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NgFor Augmentation Directive

A utility directive that enhances Angular's *ngFor directive with extra functionality.

The directive is implicitly applied every time the original *ngFor is used and provides two additional template options for *ngFor.

You can supply both a no array and an empty array template to be rendered.

<p *ngFor="let item of items$ | async else loading empty blank">{{item}}</p>

credit: Alexander Inkin - https://medium.com/@waterplea

Medium article: https://medium.com/angularwave/non-binary-ngif-cfdf7c474852

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NgIf Augmentation Directive

A utility directive that enhances Angular's *ngIf directive with extra functionality.

The directive is implicitly applied every time the original *ngIf is used and provides two additional template options for *ngIf.

You can supply both a loading and error template for *ngIf. This can be particularly useful when you are working with async data

<p *ngIf="value$ | async as value else default or loading but error">
  {{value}}
</p>

credit: Alexander Inkin - https://medium.com/@waterplea Medium article: https://medium.com/angularwave/non-binary-ngif-cfdf7c474852

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NgRenderIn Directive

A structural directive that allows the rendering on templates based on the platform the application is running on.

The typical use case of the directive is to enable the usage of different templates for different rendering modes, eg.: usae a different view when the application is ran in SSR.

<app-splash-screen *appRenderIn="'browser'"></app-splash-screen>

There are two utility versions of this directive NgRenderInBrowser (*ngRenderInBrowser) and NgRenderInServer (*ngRenderServer) that do exactly what their names suggest.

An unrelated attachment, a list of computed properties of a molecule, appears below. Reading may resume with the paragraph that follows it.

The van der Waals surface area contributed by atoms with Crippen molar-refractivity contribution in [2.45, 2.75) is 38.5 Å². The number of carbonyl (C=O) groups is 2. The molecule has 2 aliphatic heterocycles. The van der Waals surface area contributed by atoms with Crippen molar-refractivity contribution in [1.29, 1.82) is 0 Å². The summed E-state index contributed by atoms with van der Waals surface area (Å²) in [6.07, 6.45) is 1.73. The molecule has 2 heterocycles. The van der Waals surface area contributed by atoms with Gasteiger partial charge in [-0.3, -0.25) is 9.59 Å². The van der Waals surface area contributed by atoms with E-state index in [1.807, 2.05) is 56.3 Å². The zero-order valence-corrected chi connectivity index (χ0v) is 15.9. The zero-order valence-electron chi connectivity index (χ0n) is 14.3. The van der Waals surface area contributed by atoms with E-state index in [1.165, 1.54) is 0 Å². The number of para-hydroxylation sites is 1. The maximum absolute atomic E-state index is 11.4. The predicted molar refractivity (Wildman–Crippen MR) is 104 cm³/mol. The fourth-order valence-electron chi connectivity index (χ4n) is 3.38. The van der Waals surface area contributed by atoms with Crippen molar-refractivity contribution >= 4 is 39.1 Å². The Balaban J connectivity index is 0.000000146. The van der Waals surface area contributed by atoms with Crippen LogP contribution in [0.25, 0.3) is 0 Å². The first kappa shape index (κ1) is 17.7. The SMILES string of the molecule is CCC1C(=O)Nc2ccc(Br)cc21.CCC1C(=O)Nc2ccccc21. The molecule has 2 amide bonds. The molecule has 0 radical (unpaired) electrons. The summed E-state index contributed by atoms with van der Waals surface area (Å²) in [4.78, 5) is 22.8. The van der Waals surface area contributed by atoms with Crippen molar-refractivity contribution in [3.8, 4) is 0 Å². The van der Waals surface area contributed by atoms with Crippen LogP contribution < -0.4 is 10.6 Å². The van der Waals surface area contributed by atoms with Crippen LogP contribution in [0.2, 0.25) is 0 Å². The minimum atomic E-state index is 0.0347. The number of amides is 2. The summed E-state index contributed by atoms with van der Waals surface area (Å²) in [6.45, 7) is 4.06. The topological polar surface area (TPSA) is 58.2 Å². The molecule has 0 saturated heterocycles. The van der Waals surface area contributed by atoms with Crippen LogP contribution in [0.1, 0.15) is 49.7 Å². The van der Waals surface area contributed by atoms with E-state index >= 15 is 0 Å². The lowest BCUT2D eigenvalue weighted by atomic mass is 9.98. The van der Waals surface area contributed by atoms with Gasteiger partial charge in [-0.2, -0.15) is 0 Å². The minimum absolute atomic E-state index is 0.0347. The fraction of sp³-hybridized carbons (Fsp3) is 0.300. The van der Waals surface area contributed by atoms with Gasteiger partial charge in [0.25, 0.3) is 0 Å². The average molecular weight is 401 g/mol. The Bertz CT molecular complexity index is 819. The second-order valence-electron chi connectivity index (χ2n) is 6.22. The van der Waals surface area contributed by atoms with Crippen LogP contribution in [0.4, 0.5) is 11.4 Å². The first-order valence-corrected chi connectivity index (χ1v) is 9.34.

NgRenderInBrowser Directive

A structural directive that only renders it's template if the application is ran in the browser.

<app-splash-screen *ngRenderInBrowser></app-splash-screen>

NgRenderInServer Directive

A structural directive that only renders it's template if the application is ran in the server environment (SSR).

<app-splash-screen *ngRenderInServer></app-splash-screen>

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FormControlName Augmentation Directive

A utility directive that exposes the FormControlName with exportAs so it can be stored in a template variable.

<input formControlName="testControl" #templateVariableName="formControlName" />
<span *ngIf="templateVariableName.invalid">Error message</span>

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Services

Platform Observer

An Injectable service that helps to identify the platform where the application runs.

Pipes

Method Invoker

A meta pipe that aims to replace most or all other pipes in your application. This pipe take a function and optionally it's arguments as parameter(s) an executes it. A context object can be supply to the pipe through Angular's DI system in turn enabling the usage and reference of the this parameter of the component or directive that defined the function.

Without context

<p>{{ getRelativeDateTime | invoke: orderDate }}</p>

With context

@component({
  ...
  providers: [
    {
      provide: METHOD_INVOKER_PIPE_HOST,
      useExisting: MyComponent
    }
  ]
})
export class MyComponent {
  ...

  public title = 'My App';

  public componentMethodThatUsesThis(): string {
    return this.title;
  }
}
<p>{{ componentMethodThatUsesThis | invoke }}</p>

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Safe Pipe

A pipe that bypasses Angular's built-in sanitization for the following security contexts:

  • HTML
  • Style
  • Script
  • URL
  • Resource URL

The pipe assumes HTML content to be sanitized by default.

Usage:

{{ value | safe }}
{{ value | safe:'html' }}
{{ value | safe:'style' }}
{{ value | safe:'script' }}
{{ value | safe:'url' }}
{{ value | safe:'resourceUrl' }}

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Mixins

Factory functions that return class definitions that can be used to dynamically constructor arbitrary prototype chains allowing you to use multiple inheritance with ease.